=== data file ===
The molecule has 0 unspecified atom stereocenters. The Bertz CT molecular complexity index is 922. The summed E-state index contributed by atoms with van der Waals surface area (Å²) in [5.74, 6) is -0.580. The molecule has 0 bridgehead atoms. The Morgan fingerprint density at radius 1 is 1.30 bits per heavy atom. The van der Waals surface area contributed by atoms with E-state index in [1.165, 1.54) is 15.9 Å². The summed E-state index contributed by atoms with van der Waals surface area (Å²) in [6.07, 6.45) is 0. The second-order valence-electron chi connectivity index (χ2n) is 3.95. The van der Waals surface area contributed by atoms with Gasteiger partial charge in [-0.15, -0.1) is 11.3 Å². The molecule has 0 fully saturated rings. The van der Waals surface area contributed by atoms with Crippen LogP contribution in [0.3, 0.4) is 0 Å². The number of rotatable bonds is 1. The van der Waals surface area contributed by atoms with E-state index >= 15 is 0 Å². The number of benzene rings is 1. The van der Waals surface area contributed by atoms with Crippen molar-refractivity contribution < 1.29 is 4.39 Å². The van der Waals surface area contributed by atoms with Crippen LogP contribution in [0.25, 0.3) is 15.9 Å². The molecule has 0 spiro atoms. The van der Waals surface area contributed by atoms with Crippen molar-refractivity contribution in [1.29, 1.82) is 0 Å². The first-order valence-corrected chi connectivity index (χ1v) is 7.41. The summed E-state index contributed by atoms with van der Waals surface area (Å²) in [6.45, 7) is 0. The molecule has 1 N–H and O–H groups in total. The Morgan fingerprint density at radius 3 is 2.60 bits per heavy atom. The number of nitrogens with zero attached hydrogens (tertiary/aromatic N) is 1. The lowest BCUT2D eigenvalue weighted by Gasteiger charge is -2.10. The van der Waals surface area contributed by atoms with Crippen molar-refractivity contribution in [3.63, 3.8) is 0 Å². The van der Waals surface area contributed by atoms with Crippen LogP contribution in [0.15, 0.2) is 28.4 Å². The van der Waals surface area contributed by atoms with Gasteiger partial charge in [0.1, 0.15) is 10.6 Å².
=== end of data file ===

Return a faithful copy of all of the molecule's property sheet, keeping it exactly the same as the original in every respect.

The molecule has 0 unspecified atom stereocenters. The Bertz CT molecular complexity index is 922. The summed E-state index contributed by atoms with van der Waals surface area (Å²) in [5.74, 6) is -0.580. The molecule has 0 bridgehead atoms. The Morgan fingerprint density at radius 1 is 1.30 bits per heavy atom. The van der Waals surface area contributed by atoms with E-state index in [1.165, 1.54) is 15.9 Å². The summed E-state index contributed by atoms with van der Waals surface area (Å²) in [6.07, 6.45) is 0. The second-order valence-electron chi connectivity index (χ2n) is 3.95. The van der Waals surface area contributed by atoms with Gasteiger partial charge in [-0.15, -0.1) is 11.3 Å². The molecule has 0 fully saturated rings. The van der Waals surface area contributed by atoms with Crippen LogP contribution in [0.3, 0.4) is 0 Å². The number of rotatable bonds is 1. The van der Waals surface area contributed by atoms with E-state index >= 15 is 0 Å². The number of benzene rings is 1. The van der Waals surface area contributed by atoms with Crippen molar-refractivity contribution < 1.29 is 4.39 Å². The van der Waals surface area contributed by atoms with Crippen LogP contribution in [0.25, 0.3) is 15.9 Å². The molecule has 0 spiro atoms. The van der Waals surface area contributed by atoms with Crippen molar-refractivity contribution in [1.29, 1.82) is 0 Å². The first-order valence-corrected chi connectivity index (χ1v) is 7.41. The summed E-state index contributed by atoms with van der Waals surface area (Å²) in [6.45, 7) is 0. The molecule has 1 N–H and O–H groups in total. The Morgan fingerprint density at radius 3 is 2.60 bits per heavy atom. The number of nitrogens with zero attached hydrogens (tertiary/aromatic N) is 1. The lowest BCUT2D eigenvalue weighted by Gasteiger charge is -2.10. The van der Waals surface area contributed by atoms with Crippen molar-refractivity contribution in [3.63, 3.8) is 0 Å². The van der Waals surface area contributed by atoms with Crippen LogP contribution in [0.15, 0.2) is 28.4 Å². The van der Waals surface area contributed by atoms with Gasteiger partial charge in [0.1, 0.15) is 10.6 Å².